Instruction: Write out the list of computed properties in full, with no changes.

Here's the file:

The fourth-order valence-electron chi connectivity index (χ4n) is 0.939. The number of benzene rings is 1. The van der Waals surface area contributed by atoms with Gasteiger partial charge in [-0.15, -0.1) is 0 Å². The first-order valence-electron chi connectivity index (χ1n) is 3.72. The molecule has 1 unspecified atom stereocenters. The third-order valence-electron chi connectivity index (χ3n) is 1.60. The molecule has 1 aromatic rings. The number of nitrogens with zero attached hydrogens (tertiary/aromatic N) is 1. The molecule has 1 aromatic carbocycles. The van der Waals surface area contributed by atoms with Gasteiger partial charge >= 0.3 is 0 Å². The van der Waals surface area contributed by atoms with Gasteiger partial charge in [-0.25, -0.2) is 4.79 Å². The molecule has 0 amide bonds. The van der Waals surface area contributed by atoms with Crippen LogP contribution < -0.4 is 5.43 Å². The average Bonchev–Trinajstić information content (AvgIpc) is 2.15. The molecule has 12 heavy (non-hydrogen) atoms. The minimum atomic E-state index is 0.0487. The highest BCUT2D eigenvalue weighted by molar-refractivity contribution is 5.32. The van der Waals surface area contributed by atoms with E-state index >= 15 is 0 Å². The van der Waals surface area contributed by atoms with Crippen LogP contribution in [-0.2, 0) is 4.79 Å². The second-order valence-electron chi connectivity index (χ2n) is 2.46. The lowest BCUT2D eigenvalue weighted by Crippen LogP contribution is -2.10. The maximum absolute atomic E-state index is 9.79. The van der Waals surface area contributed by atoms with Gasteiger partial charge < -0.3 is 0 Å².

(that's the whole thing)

The fourth-order valence-electron chi connectivity index (χ4n) is 0.939. The number of benzene rings is 1. The van der Waals surface area contributed by atoms with Gasteiger partial charge in [-0.15, -0.1) is 0 Å². The first-order valence-electron chi connectivity index (χ1n) is 3.72. The molecule has 1 unspecified atom stereocenters. The third-order valence-electron chi connectivity index (χ3n) is 1.60. The molecule has 1 aromatic rings. The number of nitrogens with zero attached hydrogens (tertiary/aromatic N) is 1. The molecule has 1 aromatic carbocycles. The van der Waals surface area contributed by atoms with Gasteiger partial charge >= 0.3 is 0 Å². The van der Waals surface area contributed by atoms with Gasteiger partial charge in [-0.25, -0.2) is 4.79 Å². The molecule has 0 amide bonds. The van der Waals surface area contributed by atoms with Crippen LogP contribution < -0.4 is 5.43 Å². The average Bonchev–Trinajstić information content (AvgIpc) is 2.15. The molecule has 12 heavy (non-hydrogen) atoms. The minimum atomic E-state index is 0.0487. The highest BCUT2D eigenvalue weighted by molar-refractivity contribution is 5.32. The van der Waals surface area contributed by atoms with E-state index >= 15 is 0 Å². The van der Waals surface area contributed by atoms with Crippen LogP contribution in [-0.2, 0) is 4.79 Å². The second-order valence-electron chi connectivity index (χ2n) is 2.46. The lowest BCUT2D eigenvalue weighted by Crippen LogP contribution is -2.10. The maximum absolute atomic E-state index is 9.79. The van der Waals surface area contributed by atoms with Gasteiger partial charge < -0.3 is 0 Å².